This is in response to Bill Finley's editorial “Horsemen's Groups Turn Their Backs on Honest Trainers, Owners”.
I don't share the opinion that “every honest horseman should be 100% behind the Horseracing Integrity Safety and Integrity Act (HISA).” I do agree that every honest horseman wants to see our sport cleaned up and cheaters caught and removed. The points of disagreement in the HISA bill have been the removal of race-day Lasix and funding, which I'm not addressing here, and the makeup and selection process for the HISA governing bodies.
Any governing body including the one established in the HISA bill should be one governed by the owners. The owners are who finance the entire sport. They put up the money for the horses who are on the track. The owners are who govern other professional sports.
The HISA bill gives no governance to the owners. Instead, the two boards–the Nomination Board and Authority–specifically exclude owners.
The HISA bill gives tremendous power to the two boards. The Nomination Board will name the first members of the Authority and then nominate future members for the Authority. The Authority will rule racing on all drug-related issues with horses in training and racing. Both boards are self-appointed thereafter. Owners have no say, no vote. A board that is either incompetent or corrupt cannot be removed by the owners or anyone else in the industry. They can only remove themselves.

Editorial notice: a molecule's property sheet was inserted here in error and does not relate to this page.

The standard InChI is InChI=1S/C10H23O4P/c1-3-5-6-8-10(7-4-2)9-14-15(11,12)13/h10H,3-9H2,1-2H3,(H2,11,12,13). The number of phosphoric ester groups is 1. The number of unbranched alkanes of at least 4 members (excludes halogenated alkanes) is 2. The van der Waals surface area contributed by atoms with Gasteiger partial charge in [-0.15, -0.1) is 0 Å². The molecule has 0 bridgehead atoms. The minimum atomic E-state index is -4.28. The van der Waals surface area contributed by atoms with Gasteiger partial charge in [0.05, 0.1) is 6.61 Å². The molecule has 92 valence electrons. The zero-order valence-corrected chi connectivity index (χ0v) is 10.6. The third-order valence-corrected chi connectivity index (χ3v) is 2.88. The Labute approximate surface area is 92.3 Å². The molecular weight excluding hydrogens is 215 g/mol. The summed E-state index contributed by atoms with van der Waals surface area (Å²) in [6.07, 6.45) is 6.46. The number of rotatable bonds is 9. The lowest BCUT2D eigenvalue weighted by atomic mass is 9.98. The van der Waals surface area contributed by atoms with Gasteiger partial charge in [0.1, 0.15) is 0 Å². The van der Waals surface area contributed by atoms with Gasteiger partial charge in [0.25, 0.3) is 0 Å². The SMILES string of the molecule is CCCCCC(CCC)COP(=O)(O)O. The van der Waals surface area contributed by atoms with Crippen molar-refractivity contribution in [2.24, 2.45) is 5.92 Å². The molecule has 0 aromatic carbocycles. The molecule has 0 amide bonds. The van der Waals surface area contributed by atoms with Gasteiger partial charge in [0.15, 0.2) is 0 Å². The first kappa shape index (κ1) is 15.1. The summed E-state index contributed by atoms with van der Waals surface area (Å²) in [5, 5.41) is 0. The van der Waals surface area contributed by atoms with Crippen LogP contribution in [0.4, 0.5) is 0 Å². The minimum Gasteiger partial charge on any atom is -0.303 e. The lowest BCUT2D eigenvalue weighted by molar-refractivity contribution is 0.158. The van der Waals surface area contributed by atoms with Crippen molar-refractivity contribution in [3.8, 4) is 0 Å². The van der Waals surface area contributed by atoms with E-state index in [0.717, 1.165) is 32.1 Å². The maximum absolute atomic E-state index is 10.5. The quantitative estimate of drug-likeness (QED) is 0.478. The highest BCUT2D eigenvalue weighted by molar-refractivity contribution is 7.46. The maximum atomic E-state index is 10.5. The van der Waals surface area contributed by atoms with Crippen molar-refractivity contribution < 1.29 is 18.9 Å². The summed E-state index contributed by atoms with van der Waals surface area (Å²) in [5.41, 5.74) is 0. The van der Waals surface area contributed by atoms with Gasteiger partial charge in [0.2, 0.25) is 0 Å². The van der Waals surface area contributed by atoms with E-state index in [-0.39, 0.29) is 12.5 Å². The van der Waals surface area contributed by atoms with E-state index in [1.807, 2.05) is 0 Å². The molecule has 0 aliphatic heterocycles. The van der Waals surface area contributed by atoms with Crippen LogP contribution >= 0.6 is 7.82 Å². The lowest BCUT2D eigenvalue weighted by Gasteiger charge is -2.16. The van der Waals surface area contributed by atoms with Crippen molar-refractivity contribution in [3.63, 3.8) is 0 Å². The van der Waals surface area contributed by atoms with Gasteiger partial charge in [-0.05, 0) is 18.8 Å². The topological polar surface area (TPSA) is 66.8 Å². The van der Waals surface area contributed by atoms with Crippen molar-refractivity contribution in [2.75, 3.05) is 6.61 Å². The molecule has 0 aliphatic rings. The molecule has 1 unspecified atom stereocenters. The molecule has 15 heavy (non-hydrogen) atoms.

As things currently stand, we have to hope that those who had the power to name the first members of the Nomination Board did an outstanding job with their selections. We have to hope that the Nomination Board does an outstanding job in naming members of the Authority. And we have to really hope that as the Authority takes over, that they do an outstanding job not just initially but in the years and decades to come. As a self-appointed Authority, the industry is at their mercy.
With the passage of the HISA bill, I had resigned myself to hope. But with the lawsuit filed by horsemen's groups, perhaps there is a way to amend the means of governance in the HISA bill.
I propose a Board of Governors representing the various racing jurisdictions, put into power through democratic vote by all licensed owners in those jurisdictions. Instead of the Authority and Nominating Boards being self-appointed, they would instead be appointed by the Board of Governors.
This chart is what I would suggest. A jurisdiction would need to have a minimum of 1,000 starters to be represented by one Governor and larger racing states with over 5,000 starters would be represented by two Governors. It admittedly only factors in Thoroughbred racing and would need adjustment for other racing that would be governed by HISA.
With few exceptions, we do all want to clean up the sport. That never meant there isn't room for legitimate concerns regarding the HISA bill.
–Victoria Keith, Fox Hill Farm